Cybersecurity should be a top concern for accounting firms. There are countless cybersecurity tools and best practices to help mitigate the effects of a data breach and the impact they may have on accounting firms.
Accountants, in particular, must prioritize cybersecurity as an on-going process as opposed to a one-time item that, once completed, does not need to be re-visited. Making sure you have an insurance policy in place that will cover a cybersecurity breach is vital. When it comes to cybersecurity, it’s not a question of if a breach will happen, but when.
State laws setting cybersecurity standards for financial professionals
In the past five years, many states have introduced legislation that specifies requirements for minimum cybersecurity standards that insurers must adhere to when insuring their clients against a data breach.
In late June 2018, California passed a consumer privacy act, AB 375, that takes a broader view of what constitutes private data. The California Consumer Privacy Act (CCPA) allows any California consumer to demand all the information a company has saved. It affects all companies that have at least $25 million in annual revenue.
In 2017 the New York Department of Financial Services (NYDFS) issued its Cybersecurity Regulation. This far-reaching regulatory framework focused on financial institutions, including licensed insurance companies in New York.
The regulation requires that banks, insurance companies, and financial service providers manage cybersecurity risks. It expands the scope of covered data to include information that has traditionally been addressed by other data security laws, such as data breach notification laws and data that, if compromised, poses a material risk to the business or its operators.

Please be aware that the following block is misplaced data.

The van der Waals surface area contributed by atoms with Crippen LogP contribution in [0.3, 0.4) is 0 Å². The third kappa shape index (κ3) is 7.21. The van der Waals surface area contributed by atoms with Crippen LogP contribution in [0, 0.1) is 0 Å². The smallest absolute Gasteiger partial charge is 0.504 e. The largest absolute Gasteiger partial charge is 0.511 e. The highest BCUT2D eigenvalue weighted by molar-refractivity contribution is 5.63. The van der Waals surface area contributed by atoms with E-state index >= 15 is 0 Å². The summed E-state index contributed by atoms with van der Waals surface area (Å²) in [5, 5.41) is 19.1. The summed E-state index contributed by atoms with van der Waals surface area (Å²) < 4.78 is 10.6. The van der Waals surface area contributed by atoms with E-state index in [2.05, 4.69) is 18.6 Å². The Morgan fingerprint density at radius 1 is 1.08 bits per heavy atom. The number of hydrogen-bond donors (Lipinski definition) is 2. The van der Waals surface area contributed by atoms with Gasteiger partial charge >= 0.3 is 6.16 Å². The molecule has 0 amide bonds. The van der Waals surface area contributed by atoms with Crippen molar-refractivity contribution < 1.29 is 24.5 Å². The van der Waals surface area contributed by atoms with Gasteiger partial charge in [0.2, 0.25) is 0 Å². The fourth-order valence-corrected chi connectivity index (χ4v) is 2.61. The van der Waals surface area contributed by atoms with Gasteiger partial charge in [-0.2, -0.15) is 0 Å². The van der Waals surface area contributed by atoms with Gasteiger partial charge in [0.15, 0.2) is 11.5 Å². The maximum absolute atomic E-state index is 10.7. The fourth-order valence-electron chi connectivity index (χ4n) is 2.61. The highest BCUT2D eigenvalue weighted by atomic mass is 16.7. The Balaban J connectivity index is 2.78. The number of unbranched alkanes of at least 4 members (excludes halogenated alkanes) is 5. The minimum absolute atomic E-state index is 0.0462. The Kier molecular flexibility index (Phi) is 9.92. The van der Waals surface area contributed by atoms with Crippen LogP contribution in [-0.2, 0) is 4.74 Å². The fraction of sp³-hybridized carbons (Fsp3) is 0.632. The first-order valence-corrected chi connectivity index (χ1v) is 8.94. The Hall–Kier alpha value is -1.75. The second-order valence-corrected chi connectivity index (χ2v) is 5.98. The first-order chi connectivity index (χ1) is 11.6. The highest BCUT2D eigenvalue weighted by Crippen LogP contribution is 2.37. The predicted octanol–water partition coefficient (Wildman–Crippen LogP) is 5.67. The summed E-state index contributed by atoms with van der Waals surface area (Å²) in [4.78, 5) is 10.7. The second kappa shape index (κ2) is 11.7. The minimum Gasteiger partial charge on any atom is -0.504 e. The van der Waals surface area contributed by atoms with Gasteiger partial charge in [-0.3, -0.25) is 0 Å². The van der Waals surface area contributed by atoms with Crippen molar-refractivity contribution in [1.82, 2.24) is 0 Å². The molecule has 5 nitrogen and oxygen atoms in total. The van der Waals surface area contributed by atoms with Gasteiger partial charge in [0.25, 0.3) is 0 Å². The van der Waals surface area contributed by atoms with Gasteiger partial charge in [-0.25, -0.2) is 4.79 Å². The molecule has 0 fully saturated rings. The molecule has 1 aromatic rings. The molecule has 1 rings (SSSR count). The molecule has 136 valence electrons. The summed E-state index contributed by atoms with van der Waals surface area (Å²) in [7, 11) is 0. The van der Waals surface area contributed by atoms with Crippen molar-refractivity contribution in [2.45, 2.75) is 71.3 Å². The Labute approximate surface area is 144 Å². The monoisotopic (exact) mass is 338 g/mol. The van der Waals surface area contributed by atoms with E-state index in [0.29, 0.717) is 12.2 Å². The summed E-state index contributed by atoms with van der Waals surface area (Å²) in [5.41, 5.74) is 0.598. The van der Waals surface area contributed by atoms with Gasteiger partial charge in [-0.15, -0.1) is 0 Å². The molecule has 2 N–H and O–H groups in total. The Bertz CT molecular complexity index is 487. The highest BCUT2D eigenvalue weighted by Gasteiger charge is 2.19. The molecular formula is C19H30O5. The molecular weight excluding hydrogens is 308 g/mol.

The NAIC Model Law is a benchmark for a cybersecurity program that seeks to protect nonpublic information. It requires that licensees take active steps to maintain a comprehensive information security program. Providers who operate in multiple states should remain vigilant about changes to laws in other jurisdictions.
The case for cyber liability insurance
Cyber liability insurance, or data breach response coverage, is a type of commercial insurance that offers protection to businesses from the losses resulting from a breach of data. It includes litigation from upset vendors or clients for exposing data to outside hackers or even from cyber extortionists.
Other instances that data breach response coverage addresses:
First party damages (your organization)
Costs related to managing the effects following a data breach, including legal representation, PCI compliance, and the industry or governmental regulatory fines, forensic investigative efforts, costs related to notifying affected parties, business income, extra expense, and data restoration costs associated with recuperating from the breach.
Third party damages (your customers and vendors)